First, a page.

Following Tuesday’s 69-61 victory over Oklahoma in Lubbock, Texas Tech basketball head coach Chris Beard did not hold back when discussing some frustrations he has with his team.
Chris Beard is fond of saying that everyone in his program is a “truth-teller”. He walked that walk Tuesday night after his team played without intensity and urgency for long stretches of a 69-61 victory over Oklahoma in Lubbock.
It was a critical win because it moved the Red Raiders to 5-4 in Big 12 play as they head to the second half of the conference schedule. But while Beard wasn’t going to turn his nose up at any conference win, he also made certain to drop some truth bombs immediately after the game as he called out his team in a way that we haven’t seen all that often during his four seasons on the job.
“We were trying to guard in the last eight minutes of the game like there was one minute left in the game,” Beard said in his postgame press conference. “It would be nice to have a team that did that all the time but that’s just not where we are now, it’s where we got to get.”
In the final eight minutes, Tech held OU to just 3-11 shooting and forced three turnovers as the Sooners managed to score just eight points. That came on a night when OU shot 22-45 (48.8%) for the other 32 minutes of the game while committing just seven turnovers.
Of course, it was better for the trademark Texas Tech defense to show up late to the party rather than miss it all together as many fans were fearful might be the case as OU’s Bradey Manek and Austin Reaves hit shot after shot to keep their team in the game. But playing with its food is not going to be a wise plan for Tech as Beard’s team fights to secure the program’s third-straight NCAA Tournament birth, which would be a first in Texas Tech basketball history.
Immediately after the game, Beard always speaks to Chris Level, the color analyst for the Texas Tech basketball radio broadcast and on Tuesday, he pulled no punches when venting his frustrations. When Level asked Beard about the play of senior forward T.J. Holyfield (21 points and 6 rebounds), the head coach praised his grad transfer before pivoting and pointing out that other players on the team are not as willing to accept coaching as Holyfield has been.
“We got some guys on this team that don’t want to be coached…it’s new to me,” he said.
It’s hard to fathom how any player that doesn’t want to be coached as hard as possible would ever consider playing for Chris Beard. On the other hand, it has to be impossible to understand just how intense and demanding Beard and his assistants are on their players until one experiences it over the course of a full season. That intensity is what has provided this program with an edge over the competition in the last three seasons but not that the overall talent level of the program has risen to new heights, one has to wonder if Beard will find it more difficult to recruit players that are talented enough to be program-changers while also being “street dogs“.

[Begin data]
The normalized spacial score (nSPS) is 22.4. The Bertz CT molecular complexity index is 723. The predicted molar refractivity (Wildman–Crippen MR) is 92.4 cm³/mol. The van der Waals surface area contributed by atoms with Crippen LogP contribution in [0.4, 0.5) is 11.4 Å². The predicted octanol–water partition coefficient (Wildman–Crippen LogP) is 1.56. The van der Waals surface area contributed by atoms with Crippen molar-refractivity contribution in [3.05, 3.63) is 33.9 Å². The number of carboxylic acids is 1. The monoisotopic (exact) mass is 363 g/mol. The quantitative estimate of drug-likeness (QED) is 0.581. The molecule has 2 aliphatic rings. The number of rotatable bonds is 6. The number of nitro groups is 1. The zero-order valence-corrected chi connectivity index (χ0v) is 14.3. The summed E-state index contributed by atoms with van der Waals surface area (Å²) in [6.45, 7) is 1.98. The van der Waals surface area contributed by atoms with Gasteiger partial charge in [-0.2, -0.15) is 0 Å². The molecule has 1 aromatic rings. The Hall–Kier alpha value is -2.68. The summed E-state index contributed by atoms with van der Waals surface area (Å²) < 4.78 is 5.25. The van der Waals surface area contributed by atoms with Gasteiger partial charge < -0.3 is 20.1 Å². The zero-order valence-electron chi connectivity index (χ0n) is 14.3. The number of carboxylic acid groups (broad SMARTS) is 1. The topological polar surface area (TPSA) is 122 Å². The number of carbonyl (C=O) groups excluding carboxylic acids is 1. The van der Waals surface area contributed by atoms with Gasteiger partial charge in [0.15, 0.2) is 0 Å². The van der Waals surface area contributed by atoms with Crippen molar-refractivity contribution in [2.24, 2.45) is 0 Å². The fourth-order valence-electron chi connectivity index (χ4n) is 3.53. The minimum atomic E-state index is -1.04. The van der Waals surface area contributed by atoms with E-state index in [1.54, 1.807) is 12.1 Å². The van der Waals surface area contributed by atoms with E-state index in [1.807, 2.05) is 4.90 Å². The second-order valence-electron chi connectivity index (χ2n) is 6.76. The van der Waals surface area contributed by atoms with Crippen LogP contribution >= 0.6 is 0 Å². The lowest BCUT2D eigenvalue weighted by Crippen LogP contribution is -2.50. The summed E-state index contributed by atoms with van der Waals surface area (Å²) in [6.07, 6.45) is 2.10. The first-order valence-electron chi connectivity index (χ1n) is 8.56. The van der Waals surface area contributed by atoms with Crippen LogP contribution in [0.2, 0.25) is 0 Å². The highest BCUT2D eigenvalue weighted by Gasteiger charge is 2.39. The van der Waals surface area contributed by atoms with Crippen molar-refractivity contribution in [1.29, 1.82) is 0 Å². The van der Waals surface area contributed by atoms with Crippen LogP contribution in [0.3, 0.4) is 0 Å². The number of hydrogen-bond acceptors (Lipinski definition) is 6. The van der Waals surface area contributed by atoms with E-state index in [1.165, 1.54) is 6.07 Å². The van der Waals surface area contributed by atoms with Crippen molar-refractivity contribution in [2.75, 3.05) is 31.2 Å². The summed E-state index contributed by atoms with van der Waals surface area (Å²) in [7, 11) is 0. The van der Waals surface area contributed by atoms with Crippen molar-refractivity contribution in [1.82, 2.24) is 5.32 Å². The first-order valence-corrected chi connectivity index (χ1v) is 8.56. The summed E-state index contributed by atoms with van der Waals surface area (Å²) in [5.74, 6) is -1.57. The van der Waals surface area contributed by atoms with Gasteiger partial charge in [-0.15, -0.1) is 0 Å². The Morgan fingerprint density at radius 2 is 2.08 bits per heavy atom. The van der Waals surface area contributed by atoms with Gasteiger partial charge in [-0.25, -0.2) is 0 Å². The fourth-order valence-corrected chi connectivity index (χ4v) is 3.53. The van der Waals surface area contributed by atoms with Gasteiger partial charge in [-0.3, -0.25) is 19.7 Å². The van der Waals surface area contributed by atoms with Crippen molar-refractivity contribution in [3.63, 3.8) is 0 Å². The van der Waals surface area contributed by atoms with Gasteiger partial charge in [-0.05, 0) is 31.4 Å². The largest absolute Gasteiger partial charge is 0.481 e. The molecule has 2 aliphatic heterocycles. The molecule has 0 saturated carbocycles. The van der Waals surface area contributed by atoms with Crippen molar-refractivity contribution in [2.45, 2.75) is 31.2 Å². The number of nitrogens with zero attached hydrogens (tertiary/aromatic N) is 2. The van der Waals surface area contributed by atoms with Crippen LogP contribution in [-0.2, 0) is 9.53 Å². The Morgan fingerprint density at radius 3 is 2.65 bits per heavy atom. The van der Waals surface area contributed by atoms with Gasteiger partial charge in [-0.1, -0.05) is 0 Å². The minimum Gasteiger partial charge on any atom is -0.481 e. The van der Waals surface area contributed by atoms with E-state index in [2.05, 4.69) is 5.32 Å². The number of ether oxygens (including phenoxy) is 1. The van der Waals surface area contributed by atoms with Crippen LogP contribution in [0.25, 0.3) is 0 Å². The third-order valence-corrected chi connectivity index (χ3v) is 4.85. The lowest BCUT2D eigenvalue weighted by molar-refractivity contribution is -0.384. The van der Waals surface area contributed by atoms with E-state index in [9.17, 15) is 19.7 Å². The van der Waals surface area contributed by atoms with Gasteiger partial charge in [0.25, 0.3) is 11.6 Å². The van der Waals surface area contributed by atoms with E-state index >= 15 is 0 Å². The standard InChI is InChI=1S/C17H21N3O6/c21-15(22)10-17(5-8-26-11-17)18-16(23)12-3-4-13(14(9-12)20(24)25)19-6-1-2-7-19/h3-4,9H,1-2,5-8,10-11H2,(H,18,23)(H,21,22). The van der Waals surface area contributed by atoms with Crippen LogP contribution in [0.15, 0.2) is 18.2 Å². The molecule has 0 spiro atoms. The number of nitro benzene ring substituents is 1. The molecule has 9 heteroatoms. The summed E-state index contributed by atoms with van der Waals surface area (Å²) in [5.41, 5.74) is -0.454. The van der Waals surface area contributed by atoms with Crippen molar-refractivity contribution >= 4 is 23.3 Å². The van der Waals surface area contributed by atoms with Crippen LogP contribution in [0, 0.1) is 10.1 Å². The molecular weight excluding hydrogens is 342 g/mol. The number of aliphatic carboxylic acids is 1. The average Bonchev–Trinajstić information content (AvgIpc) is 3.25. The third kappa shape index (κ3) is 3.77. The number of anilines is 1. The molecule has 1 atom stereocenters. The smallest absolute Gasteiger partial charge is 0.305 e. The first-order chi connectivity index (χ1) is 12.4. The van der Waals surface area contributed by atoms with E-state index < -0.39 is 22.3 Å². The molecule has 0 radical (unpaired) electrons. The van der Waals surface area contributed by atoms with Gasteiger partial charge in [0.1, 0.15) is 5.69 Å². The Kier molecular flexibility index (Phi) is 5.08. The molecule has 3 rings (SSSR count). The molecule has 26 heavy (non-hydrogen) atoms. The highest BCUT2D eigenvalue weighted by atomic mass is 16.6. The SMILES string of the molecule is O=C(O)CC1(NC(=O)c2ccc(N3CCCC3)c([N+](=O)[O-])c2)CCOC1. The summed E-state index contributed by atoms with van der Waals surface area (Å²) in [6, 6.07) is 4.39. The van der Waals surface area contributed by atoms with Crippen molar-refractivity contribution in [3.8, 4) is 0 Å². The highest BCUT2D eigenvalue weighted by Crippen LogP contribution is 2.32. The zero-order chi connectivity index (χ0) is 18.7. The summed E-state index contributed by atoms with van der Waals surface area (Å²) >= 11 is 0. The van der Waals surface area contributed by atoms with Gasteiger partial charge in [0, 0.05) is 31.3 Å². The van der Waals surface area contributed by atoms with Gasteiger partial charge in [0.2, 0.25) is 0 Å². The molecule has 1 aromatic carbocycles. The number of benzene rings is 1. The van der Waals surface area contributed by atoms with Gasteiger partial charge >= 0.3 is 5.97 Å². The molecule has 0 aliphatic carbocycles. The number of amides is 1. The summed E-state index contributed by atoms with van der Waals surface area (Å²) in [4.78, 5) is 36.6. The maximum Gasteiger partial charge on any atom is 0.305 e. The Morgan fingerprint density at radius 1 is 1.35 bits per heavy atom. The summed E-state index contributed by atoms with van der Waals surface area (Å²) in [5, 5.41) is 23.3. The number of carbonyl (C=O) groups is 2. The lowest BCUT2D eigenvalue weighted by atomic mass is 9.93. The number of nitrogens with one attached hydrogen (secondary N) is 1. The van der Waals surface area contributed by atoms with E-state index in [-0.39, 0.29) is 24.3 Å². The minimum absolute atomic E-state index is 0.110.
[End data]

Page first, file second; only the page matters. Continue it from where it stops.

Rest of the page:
Of course, this program’s identity comes on the defensive end of the floor. That’s what carried last year’s team to the National Title Game and what Beard believes must be the foundation of this season’s team. But based on what he told Level on Tuesday night, not everyone on the roster has bought into that philosophy.
“We got some guys out there that pick and choose which possessions to play defense,” Beard said. “It doesn’t work that way at this level.”
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Prior to the game against OU, Tech’s last three opponents had scored at least 76 points (though it took Kentucky an overtime period to get there). What’s more, four of the last five teams Tech has faced have shot at least 43% from the field.
Naturally, Beard didn’t call out any individual players on Tuesday. Thus, it wouldn’t be fair for us to speculate on who is drawing his ire.
But to provide some context, let’s look at the roster’s overall defensive efficiency rankings according to Sports Reference. In the advanced analytics category that measures how many points per 100 possessions each defender would surrender, Kevin McCullar, Chris Clarke, and T.J. Holyfield lead the team by each allowing fewer than 90 points per 100 possessions.
Avery Benson and Jahmi’us Ramsey are No. 4 and No. 5 respectively by allowing 91.3 and 91.3. Andrei Savrasov and Terrence Shannon Jr. are next at 92.0, just ahead of Russell Tchewa (92.1) and Clarence Nadolny (92.7).
That brings us to the final two players, Kyler Edwards at 93.3 and Davide Moretti at 96.4. But this isn’t to suggest that they are the players that Beard was frustrated with.
Edwards’ numbers are likely hurt by the fact that he is asked to guard the opposition’s best scorer for most of the game. In fact, he’s proven to be a surprisingly solid on-ball defender, something that we did not know was part of his game coming into the season.
Moretti seems to play as hard as possible on every possession but his limited lateral quickness, as well as his lack of elite size and length, make him a marginal one-on-one defender. He’s often targeted by larger players when the Red Raiders switch on a screen and that has served to hurt his defensive rating as well.
Thus, fans are going to have to judge for themselves which players they believe Beard is talking about. If you watched last night’s game, you probably noticed which players seemed to be locked in on every defensive possession and which were not.
But what is most interesting is the fact that Beard has grown so frustrated with some of his players that he’s taken to firing shots in the media to try to get his message across. That’s not a tactic he’s had to resort to thus far in his time in Lubbock and it gives us some critical insight into what he believes that is holding this team back.